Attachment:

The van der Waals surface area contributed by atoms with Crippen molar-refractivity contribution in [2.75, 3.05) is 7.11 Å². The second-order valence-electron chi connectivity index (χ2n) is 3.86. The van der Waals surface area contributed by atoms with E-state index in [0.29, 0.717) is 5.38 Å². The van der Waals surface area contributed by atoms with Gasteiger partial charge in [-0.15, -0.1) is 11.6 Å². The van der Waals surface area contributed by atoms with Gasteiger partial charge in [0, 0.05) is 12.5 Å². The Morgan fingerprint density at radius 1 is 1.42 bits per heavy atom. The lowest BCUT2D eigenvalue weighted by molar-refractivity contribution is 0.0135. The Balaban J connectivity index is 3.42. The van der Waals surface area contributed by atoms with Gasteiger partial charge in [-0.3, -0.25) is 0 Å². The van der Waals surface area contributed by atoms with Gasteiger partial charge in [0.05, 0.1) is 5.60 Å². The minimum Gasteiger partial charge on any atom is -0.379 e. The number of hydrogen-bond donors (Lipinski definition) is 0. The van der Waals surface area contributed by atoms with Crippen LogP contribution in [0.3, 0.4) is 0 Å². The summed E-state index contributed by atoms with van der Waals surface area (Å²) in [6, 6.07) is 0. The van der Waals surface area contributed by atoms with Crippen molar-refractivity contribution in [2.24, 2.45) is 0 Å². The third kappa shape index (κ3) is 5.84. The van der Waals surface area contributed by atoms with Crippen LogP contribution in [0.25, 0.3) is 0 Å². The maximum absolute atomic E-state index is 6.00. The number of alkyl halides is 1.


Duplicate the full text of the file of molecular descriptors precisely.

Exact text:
The van der Waals surface area contributed by atoms with Crippen molar-refractivity contribution in [2.75, 3.05) is 7.11 Å². The second-order valence-electron chi connectivity index (χ2n) is 3.86. The van der Waals surface area contributed by atoms with E-state index in [0.29, 0.717) is 5.38 Å². The van der Waals surface area contributed by atoms with Gasteiger partial charge in [-0.15, -0.1) is 11.6 Å². The van der Waals surface area contributed by atoms with Gasteiger partial charge in [0, 0.05) is 12.5 Å². The Morgan fingerprint density at radius 1 is 1.42 bits per heavy atom. The lowest BCUT2D eigenvalue weighted by molar-refractivity contribution is 0.0135. The Balaban J connectivity index is 3.42. The van der Waals surface area contributed by atoms with Gasteiger partial charge in [-0.3, -0.25) is 0 Å². The van der Waals surface area contributed by atoms with Gasteiger partial charge in [0.05, 0.1) is 5.60 Å². The minimum Gasteiger partial charge on any atom is -0.379 e. The number of hydrogen-bond donors (Lipinski definition) is 0. The van der Waals surface area contributed by atoms with Crippen LogP contribution in [0.3, 0.4) is 0 Å². The summed E-state index contributed by atoms with van der Waals surface area (Å²) in [6, 6.07) is 0. The van der Waals surface area contributed by atoms with Crippen molar-refractivity contribution in [2.24, 2.45) is 0 Å². The third kappa shape index (κ3) is 5.84. The van der Waals surface area contributed by atoms with Crippen LogP contribution in [0.25, 0.3) is 0 Å². The maximum absolute atomic E-state index is 6.00. The number of alkyl halides is 1.